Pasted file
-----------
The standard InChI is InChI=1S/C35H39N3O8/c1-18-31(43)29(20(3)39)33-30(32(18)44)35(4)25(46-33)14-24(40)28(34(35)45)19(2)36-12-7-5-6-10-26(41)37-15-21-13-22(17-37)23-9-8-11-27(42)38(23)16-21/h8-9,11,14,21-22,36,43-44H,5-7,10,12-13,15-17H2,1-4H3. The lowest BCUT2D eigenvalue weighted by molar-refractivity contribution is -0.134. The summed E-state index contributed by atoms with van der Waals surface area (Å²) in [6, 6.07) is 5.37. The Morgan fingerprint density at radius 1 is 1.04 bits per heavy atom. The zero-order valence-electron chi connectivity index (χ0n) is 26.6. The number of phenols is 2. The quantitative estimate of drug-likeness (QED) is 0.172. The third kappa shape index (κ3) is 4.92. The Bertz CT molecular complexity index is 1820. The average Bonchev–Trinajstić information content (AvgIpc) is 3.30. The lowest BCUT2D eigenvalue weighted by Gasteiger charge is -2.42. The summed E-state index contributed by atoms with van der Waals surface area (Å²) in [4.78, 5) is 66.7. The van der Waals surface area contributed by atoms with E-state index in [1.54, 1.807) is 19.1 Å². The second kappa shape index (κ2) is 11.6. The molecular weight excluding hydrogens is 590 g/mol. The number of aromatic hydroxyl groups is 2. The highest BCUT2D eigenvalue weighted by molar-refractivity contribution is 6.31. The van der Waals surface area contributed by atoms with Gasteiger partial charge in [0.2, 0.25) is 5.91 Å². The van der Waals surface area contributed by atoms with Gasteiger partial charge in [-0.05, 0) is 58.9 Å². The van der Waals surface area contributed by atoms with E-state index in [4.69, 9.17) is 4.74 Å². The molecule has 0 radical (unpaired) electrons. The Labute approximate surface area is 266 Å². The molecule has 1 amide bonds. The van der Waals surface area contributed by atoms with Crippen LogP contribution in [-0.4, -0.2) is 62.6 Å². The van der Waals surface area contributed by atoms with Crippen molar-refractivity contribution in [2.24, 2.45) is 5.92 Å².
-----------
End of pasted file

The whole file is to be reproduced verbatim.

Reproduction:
The standard InChI is InChI=1S/C35H39N3O8/c1-18-31(43)29(20(3)39)33-30(32(18)44)35(4)25(46-33)14-24(40)28(34(35)45)19(2)36-12-7-5-6-10-26(41)37-15-21-13-22(17-37)23-9-8-11-27(42)38(23)16-21/h8-9,11,14,21-22,36,43-44H,5-7,10,12-13,15-17H2,1-4H3. The lowest BCUT2D eigenvalue weighted by molar-refractivity contribution is -0.134. The summed E-state index contributed by atoms with van der Waals surface area (Å²) in [6, 6.07) is 5.37. The Morgan fingerprint density at radius 1 is 1.04 bits per heavy atom. The zero-order valence-electron chi connectivity index (χ0n) is 26.6. The number of phenols is 2. The quantitative estimate of drug-likeness (QED) is 0.172. The third kappa shape index (κ3) is 4.92. The Bertz CT molecular complexity index is 1820. The average Bonchev–Trinajstić information content (AvgIpc) is 3.30. The lowest BCUT2D eigenvalue weighted by Gasteiger charge is -2.42. The summed E-state index contributed by atoms with van der Waals surface area (Å²) in [4.78, 5) is 66.7. The van der Waals surface area contributed by atoms with E-state index in [1.54, 1.807) is 19.1 Å². The second kappa shape index (κ2) is 11.6. The molecular weight excluding hydrogens is 590 g/mol. The number of aromatic hydroxyl groups is 2. The highest BCUT2D eigenvalue weighted by molar-refractivity contribution is 6.31. The van der Waals surface area contributed by atoms with Gasteiger partial charge in [0.2, 0.25) is 5.91 Å². The van der Waals surface area contributed by atoms with Gasteiger partial charge in [-0.05, 0) is 58.9 Å². The van der Waals surface area contributed by atoms with E-state index in [4.69, 9.17) is 4.74 Å². The molecule has 0 radical (unpaired) electrons. The Labute approximate surface area is 266 Å². The molecule has 1 amide bonds. The van der Waals surface area contributed by atoms with Crippen LogP contribution in [-0.4, -0.2) is 62.6 Å². The van der Waals surface area contributed by atoms with Crippen molar-refractivity contribution in [2.24, 2.45) is 5.92 Å².